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‘No-voters’ phones confiscated by deputies

News Staff Writer

If anyone doubted that District Attorney Steve Billy was upset over the Escambia County Board of Education’s recent 4-3 vote to bring Michele McClung’s tenure as school superintendent to an end when her current contract expires, those doubts were erased Monday, October 23.
County sheriff’s deputies, armed with search warrants, spread out across the county and seized or were in the process of seizing the cell phones of the four members who voted against renewal of McClung’s contract.
Various sources confirmed reports that cell phones owned by Atmore News Co-owner and publisher Sherry Digmon, who holds the District 6 seat on the school board, and District 4’s Cindy Jackson were confiscated.
Reports from a source close to the investigation were that deputies were also seeking or had already seized phones owned by District 1’s Kevin Hoomes and District 5’s Loumeek White.
The source, who spoke under a guarantee of anonymity, said the DA planned to charge each of the four with violating the provisions of Alabama’s Open Meetings Law. The foursome allegedly acted in concert to absent themselves from a September 28 meeting at which McClung’s contract was to be discussed. That meeting was canceled due to lack of a quorum.
Billy reportedly aims to prove to a grand jury that Hoomes, Jackson, White and Digmon (whose name is misspelled on her warrant) “met” by telephone and agreed to not attend the board session. Alabama law prohibits such conference-call meetings by a quorum of board members unless public notification is given at least 24 hours in advance.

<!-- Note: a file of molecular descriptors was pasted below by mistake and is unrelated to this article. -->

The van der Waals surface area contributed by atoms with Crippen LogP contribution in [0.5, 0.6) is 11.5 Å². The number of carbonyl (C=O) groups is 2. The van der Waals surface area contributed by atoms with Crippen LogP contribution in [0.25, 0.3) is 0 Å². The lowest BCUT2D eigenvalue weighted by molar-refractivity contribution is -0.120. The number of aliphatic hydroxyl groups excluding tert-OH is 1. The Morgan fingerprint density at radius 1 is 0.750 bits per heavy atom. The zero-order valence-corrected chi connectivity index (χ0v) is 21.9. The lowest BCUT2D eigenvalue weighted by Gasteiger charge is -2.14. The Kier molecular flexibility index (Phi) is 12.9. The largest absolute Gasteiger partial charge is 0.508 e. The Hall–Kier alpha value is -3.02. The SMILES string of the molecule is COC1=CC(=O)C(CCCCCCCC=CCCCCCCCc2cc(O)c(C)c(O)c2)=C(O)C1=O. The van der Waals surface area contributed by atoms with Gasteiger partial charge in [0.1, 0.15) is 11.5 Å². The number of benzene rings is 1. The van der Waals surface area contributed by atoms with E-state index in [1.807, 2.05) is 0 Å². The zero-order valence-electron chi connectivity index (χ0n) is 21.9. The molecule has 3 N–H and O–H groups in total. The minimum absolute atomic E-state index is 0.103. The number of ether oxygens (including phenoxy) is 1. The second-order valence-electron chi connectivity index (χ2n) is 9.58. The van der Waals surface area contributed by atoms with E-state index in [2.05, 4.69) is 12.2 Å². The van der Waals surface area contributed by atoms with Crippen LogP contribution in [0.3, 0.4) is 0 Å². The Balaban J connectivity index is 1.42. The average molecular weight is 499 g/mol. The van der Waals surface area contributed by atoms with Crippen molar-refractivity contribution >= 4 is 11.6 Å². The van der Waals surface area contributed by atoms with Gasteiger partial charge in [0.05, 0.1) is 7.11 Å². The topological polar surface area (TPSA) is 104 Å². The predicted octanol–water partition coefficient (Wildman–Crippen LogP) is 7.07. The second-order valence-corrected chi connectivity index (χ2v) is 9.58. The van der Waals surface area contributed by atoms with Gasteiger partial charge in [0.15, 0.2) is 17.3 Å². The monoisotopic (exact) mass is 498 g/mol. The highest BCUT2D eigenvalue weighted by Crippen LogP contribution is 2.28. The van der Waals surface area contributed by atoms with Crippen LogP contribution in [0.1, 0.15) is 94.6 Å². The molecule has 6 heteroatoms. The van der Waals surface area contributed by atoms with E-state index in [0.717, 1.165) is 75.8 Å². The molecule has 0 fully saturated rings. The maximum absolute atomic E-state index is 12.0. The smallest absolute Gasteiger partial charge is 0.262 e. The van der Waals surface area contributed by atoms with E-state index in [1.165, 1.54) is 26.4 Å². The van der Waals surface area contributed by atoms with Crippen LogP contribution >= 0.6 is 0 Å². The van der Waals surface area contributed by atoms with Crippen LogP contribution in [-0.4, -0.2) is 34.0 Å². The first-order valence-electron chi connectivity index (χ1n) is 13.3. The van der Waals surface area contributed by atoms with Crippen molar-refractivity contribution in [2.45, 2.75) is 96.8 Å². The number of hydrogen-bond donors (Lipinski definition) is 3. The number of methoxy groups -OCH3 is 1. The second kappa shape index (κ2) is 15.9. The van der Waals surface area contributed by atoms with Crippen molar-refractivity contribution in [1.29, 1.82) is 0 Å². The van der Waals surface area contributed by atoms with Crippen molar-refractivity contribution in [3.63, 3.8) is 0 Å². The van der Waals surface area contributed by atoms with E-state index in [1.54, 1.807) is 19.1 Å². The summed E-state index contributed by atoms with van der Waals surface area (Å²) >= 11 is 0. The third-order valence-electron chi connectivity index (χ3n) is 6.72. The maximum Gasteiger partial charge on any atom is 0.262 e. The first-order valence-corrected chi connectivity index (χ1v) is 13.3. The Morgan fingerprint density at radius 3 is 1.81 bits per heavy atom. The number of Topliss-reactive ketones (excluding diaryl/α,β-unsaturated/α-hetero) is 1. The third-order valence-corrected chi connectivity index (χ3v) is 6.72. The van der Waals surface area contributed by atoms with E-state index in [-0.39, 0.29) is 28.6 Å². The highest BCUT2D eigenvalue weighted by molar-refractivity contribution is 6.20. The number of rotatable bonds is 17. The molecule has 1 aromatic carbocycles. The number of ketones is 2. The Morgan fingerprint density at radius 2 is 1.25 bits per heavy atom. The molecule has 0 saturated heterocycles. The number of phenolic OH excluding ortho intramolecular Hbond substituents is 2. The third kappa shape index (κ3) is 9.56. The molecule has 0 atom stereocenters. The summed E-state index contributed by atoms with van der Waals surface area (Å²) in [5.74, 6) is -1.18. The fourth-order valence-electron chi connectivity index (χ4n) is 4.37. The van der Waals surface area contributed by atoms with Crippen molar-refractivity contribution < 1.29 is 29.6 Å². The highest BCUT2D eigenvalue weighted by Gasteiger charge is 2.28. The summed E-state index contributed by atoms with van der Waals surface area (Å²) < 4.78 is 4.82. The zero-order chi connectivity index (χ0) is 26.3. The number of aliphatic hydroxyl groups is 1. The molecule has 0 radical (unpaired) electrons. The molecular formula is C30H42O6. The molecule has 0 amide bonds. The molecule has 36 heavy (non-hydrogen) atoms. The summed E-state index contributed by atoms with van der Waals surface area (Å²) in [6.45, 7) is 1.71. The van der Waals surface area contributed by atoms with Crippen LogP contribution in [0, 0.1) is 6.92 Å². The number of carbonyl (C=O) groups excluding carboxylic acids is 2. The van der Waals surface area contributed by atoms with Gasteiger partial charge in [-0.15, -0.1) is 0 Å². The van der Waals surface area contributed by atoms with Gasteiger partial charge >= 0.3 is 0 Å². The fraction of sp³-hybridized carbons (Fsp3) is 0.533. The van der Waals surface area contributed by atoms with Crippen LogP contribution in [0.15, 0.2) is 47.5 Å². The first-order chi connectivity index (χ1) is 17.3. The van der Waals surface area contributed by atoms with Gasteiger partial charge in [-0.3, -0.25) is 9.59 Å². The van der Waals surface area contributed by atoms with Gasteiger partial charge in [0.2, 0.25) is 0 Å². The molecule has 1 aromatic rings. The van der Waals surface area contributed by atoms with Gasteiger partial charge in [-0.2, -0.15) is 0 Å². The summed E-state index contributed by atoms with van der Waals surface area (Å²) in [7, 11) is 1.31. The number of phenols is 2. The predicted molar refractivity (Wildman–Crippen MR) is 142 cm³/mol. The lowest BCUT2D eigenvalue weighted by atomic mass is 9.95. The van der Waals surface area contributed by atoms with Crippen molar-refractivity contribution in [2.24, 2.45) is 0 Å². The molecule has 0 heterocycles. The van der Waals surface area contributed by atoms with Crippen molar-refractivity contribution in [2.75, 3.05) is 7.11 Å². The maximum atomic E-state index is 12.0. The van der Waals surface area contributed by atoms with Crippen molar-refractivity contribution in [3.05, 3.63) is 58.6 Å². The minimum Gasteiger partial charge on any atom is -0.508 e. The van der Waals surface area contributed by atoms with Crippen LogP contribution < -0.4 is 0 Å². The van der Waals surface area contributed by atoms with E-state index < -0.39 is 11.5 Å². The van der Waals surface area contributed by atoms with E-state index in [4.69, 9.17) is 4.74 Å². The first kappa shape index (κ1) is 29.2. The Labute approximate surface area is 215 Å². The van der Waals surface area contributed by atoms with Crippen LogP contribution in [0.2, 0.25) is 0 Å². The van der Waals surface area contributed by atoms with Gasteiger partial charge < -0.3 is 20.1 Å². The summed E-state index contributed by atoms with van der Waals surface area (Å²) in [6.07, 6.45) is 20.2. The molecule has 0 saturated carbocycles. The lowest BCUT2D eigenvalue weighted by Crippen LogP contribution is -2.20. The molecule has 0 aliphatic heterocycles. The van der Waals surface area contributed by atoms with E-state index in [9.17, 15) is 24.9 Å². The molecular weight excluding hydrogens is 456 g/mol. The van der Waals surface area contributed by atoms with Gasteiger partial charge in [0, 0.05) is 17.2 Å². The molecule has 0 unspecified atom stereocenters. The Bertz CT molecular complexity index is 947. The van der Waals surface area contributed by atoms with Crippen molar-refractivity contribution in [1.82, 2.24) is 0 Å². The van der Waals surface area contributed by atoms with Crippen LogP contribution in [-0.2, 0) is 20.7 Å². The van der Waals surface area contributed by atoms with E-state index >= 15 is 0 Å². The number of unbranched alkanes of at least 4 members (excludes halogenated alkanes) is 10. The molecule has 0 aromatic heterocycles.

According to the search warrants, the four BOE members had their phones confiscated because each of the cellular devices “constitutes evidence of a criminal offence” under state law.
However, according to several online sources, violation of the Open Meetings Law was a criminal statute under the old open meetings law but was reclassified as a civil matter when the law was changed in 2015.
Under the most recent version of the law, “each member of the governmental body found to have violated the law can be assessed a penalty of up to $1,000 or one-half of his or her monthly salary for service on the body, whichever is less.”
The law also requires that, if a violation is proven, the court “must issue a minimum penalty of one dollar.”
Neither Digmon nor Jackson would comment on the phone seizure when contacted by Atmore News, while White and Hoomes did not respond to requests for comment.

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